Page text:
People have a lot of bad ideas about what it means to be a man in this world. We have a lot of ill-conceived notions of manliness that are wrapped up in self-aggrandizing notions of honor and toughness. Little of what our culture tells us about being a man has any worth at all.
Being a man is not about who you can beat up. It is not about how many women you can score. It is not about how much alcohol you can handle. Being a man is not about how much money you make, or how many toys you can buy. It is not about the car you drive, the TV you watch, or the phone you carry.
Being a man (or woman, for that matter) is about a lot of things, but to me it is mostly about this: “How do you respond to adversity?”
When things aren’t going well, how do you respond? We all experience adversity. My adversity might not be on the same scale as others, but we all experience tough times. We all have lonely nights when the dawn seems so very distant. We all have relationships that need to be mended, and work that has been left undone.
The story of the Bible is full of people facing adversity. It starts with two people left with a tough choice – follow God’s will, or do what we want and eat that fruit? It tells the story of a family facing doom at every turn and at every generation. It tells of a people under persecution and slavery. It tells of a kingdom under attack, and kings under pressure. It tells us of God’s Son, arrested, mocked, betrayed and crucified.
At every turn, the Bible is a story of people facing adversity. How is it handled? How do people respond? Some fail. Some eat the fruit. Some pass their wife off as their sister so as not to endanger themselves. Some worship idols. Some run off, but get chased down by fish. Some take the easy way out.
Others find victory. Some wrestle with the angel, and come out with a limp, but come out nonetheless. Some wander in the desert, but persist and reach the Promised Land. Some stand up to the giant, with nothing but God on their side and a sling in their hand. Some preach the truth even when it is not popular.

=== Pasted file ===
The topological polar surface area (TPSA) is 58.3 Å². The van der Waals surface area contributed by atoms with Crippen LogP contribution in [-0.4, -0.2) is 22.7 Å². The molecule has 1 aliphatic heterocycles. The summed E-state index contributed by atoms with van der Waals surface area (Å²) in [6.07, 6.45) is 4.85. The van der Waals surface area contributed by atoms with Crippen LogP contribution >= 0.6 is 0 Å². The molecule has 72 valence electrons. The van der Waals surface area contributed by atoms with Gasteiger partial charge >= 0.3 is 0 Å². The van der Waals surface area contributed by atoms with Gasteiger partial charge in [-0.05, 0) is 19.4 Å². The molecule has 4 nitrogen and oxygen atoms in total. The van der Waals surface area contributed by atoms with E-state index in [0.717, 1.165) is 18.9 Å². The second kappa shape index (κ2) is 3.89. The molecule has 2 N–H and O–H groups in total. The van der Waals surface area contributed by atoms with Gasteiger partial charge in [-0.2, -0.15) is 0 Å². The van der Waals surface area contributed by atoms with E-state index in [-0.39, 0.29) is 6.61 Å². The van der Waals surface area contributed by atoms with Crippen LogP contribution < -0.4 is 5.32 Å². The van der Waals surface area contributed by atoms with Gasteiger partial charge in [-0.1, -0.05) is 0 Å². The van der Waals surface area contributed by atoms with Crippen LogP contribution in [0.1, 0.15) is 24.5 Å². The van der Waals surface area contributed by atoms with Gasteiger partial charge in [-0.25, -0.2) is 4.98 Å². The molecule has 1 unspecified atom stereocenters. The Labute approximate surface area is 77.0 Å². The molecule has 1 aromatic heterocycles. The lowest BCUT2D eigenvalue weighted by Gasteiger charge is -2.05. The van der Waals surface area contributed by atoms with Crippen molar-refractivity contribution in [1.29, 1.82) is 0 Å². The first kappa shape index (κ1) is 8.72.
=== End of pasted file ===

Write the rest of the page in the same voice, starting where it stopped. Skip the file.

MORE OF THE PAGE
And one found the final victory. One found the lost, set the captive free and gave sight to the blind. One healed the sick and fed the hungry. One regarded honor as foolishness, and pride as folly. One had the love in his heart to lay down his life for us all. One cast aside the power of God to take his place on a cross. And one rose again.
Being a man is about a lot of things, but God has taught me that it is really about one thing: responding to adversity.
And that is why I love football. It is a game. It is a foolish, violent game. Yet it is a test. Every time I put on the helmet, I know I will face adversity. Sometimes that adversity comes in the form of a 300 pound lineman staring me in the face, itching to cast me aside and crush my teammate.
Sometimes the adversity is exhaustion. Sometimes it is heat. Sometimes it is a sore ankle. Sometimes it is a lopsided score. Sometimes it is in-team disputes. But it is always adversity. It is always a physical, mental and emotional struggle. And everytime I get to answer the ultimate question: “How will I respond to adversity?”
I don’t win every contest. I don’t make every block. I don’t always like the answer I get to my question, but I keep trying. I pick myself up, look adversity square in the eye, and ask myself again, “How am I going to respond?”